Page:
Yok, Australian born, and Sheryo, from Singapore, are a muralist duo and couple based in Brooklyn, New York. They first started painting walls together in Cambodia, where they realized the aesthetic and personal affinity they shared. Known for their twisted, dynamic illustrative style, and their use of stark primary palettes, they often work in red, white and black tricolor. Their hallucinatory murals feature everything from cannibalistic pizza slices to pineapple people and hot dog characters, incorporating the monstrous to the macabre with ample humor and absurdity. Eastern influences and kitschy references to surf and skate culture often appear in the work, and both artists cite 90’s cartoons like Ren & Stimpy as major graphic influences. With a love of gnarly subversive imagery, from grim reapers to deadly pina coladas, their line work is detailed, complex, and a total trip.
Thinkspace Gallery in collaboration with Berlin’s Urban Nation, is pleased to present DUO, a group exhibition featuring works by internationally acclaimed contemporary art duos. The following is an exclusive Sour Harvest interview with Yok and Sheryo.
How did you two first meet and decide to collaborate together?
Y: We met by accident, after I missed a flight and had a day to spend in Singapore. Sheryo gave me a zombie sticker and I was hooked.
We hung out for a day in Singapore and went our separate ways. We met up soon after in Cambodia and painted our first wall together and discovered we had a similar style and vision for future artworks. We also discovered a shared passion for traveling and experiencing new cultures.
S: That zombie sticker I gave Yok when I first met him must have ignited that deep passionate fire in him. It was love at first sticker for him. For me, it was all about the beard, just the beard.
What inspires you or where do you find inspiration?
Y: Inspiration comes directly from our surroundings. We draw what we are interacting with, what we are eating, what we are seeing, we are like sponges absorbing everything that comes at us and putting our twist on it. We keep a black book and all the idea’s sketches and scribbles go in there. It’s kind of like a visual diary. We spend a lot of time in NY and Indonesia so you will see a lot of influence from these two areas. For example we did a series of bad pineapples that were breaking into train yards, doing tags and getting up to no good. There is always a lot of jungle foliage and some pizza slices in our paintings. NY with a tropical angle.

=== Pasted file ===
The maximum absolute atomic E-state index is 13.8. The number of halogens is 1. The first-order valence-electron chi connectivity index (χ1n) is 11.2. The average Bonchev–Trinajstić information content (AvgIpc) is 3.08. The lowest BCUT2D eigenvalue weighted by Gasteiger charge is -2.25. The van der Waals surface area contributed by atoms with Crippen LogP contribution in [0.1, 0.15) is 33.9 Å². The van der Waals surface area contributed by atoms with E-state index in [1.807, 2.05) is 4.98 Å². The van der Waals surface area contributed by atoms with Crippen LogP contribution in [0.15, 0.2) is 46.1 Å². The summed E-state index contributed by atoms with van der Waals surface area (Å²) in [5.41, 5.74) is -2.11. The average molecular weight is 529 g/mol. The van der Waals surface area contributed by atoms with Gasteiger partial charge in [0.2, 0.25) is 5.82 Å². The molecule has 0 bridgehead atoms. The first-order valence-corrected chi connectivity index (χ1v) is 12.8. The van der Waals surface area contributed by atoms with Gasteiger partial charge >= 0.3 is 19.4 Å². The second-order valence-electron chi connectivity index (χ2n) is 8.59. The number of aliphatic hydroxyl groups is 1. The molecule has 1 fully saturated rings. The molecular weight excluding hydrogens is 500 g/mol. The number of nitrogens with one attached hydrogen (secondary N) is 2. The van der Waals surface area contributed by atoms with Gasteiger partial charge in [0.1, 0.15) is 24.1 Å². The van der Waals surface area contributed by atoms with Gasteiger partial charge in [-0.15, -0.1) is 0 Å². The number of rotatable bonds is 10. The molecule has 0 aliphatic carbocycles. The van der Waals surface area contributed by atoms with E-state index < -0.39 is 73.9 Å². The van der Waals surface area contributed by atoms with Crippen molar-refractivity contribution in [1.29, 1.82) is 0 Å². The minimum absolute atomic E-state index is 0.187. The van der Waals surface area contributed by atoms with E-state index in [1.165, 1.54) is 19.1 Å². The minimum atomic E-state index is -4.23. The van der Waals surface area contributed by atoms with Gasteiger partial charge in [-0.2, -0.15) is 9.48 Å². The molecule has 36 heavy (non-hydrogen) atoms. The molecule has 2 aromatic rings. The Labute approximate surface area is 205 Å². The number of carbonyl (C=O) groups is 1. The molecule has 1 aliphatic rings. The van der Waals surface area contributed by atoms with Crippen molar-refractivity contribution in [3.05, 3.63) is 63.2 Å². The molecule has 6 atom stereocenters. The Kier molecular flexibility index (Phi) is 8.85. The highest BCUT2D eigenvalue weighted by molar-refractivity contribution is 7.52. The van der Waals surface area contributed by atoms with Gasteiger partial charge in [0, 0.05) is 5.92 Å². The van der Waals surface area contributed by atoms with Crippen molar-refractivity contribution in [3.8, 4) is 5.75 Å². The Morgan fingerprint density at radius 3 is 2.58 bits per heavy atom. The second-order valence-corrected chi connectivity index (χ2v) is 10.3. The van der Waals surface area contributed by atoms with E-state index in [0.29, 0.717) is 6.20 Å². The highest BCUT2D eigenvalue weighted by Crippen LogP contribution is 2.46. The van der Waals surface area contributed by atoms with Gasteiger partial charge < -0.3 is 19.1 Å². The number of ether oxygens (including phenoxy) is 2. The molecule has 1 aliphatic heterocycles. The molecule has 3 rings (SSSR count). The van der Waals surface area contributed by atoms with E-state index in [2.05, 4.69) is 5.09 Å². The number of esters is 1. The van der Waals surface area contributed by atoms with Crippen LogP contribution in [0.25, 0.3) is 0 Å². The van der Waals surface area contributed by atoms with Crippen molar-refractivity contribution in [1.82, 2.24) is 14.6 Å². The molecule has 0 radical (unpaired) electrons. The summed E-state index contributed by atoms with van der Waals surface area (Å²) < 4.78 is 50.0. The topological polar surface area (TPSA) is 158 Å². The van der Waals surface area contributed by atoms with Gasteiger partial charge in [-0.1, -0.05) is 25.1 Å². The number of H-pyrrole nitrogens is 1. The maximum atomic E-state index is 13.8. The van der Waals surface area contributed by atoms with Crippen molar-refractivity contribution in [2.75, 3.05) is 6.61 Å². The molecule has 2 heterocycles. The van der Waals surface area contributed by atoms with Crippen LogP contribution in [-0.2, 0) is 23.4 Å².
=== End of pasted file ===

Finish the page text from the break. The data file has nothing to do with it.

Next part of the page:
The pattern work is based from batik patterns that are native to a certain part of Indonesia, they also infiltrate the artwork in various places.
S: I find inspiration in the littlest, most mundane things like dry leaves, and interesting people in interesting places. Some come to me in dreams, others on our adventure scooter rides around the world.
How do you two work through conflict when creating a cohesive vision?
Y: Normally if we are butting heads on an idea, we will just talk it out and see what works best. Sometimes we find it’s best if one person leads on a project, so there is a clear direction, and keeps things cohesive. The other person usually chimes in along the way and makes a change that makes the whole project come together in a way that would have been reached alone.
S: When things get awkward, we turn to the almighty rock paper scissors.